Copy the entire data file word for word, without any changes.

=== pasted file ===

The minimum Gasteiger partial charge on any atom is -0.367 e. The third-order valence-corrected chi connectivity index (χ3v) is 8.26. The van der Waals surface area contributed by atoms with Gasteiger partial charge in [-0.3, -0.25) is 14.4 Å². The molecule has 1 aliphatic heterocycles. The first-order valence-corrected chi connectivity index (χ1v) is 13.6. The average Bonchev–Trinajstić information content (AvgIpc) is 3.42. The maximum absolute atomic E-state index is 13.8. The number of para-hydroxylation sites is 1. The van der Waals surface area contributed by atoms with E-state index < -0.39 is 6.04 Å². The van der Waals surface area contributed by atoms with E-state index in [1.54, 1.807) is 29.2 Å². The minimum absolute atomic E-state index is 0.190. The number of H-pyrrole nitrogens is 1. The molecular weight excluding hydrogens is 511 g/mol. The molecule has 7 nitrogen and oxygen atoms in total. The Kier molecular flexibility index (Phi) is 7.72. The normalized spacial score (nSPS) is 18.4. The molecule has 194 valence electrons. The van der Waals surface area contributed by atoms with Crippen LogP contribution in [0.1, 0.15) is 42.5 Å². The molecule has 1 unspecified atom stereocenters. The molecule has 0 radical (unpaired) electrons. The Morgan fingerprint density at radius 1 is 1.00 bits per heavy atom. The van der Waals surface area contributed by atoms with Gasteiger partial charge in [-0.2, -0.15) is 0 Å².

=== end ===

The minimum Gasteiger partial charge on any atom is -0.367 e. The third-order valence-corrected chi connectivity index (χ3v) is 8.26. The van der Waals surface area contributed by atoms with Gasteiger partial charge in [-0.3, -0.25) is 14.4 Å². The molecule has 1 aliphatic heterocycles. The first-order valence-corrected chi connectivity index (χ1v) is 13.6. The average Bonchev–Trinajstić information content (AvgIpc) is 3.42. The maximum absolute atomic E-state index is 13.8. The number of para-hydroxylation sites is 1. The van der Waals surface area contributed by atoms with E-state index < -0.39 is 6.04 Å². The van der Waals surface area contributed by atoms with E-state index in [1.54, 1.807) is 29.2 Å². The minimum absolute atomic E-state index is 0.190. The number of H-pyrrole nitrogens is 1. The molecular weight excluding hydrogens is 511 g/mol. The molecule has 7 nitrogen and oxygen atoms in total. The Kier molecular flexibility index (Phi) is 7.72. The normalized spacial score (nSPS) is 18.4. The molecule has 194 valence electrons. The van der Waals surface area contributed by atoms with Crippen LogP contribution in [0.1, 0.15) is 42.5 Å². The molecule has 1 unspecified atom stereocenters. The molecule has 0 radical (unpaired) electrons. The Morgan fingerprint density at radius 1 is 1.00 bits per heavy atom. The van der Waals surface area contributed by atoms with Gasteiger partial charge in [-0.2, -0.15) is 0 Å².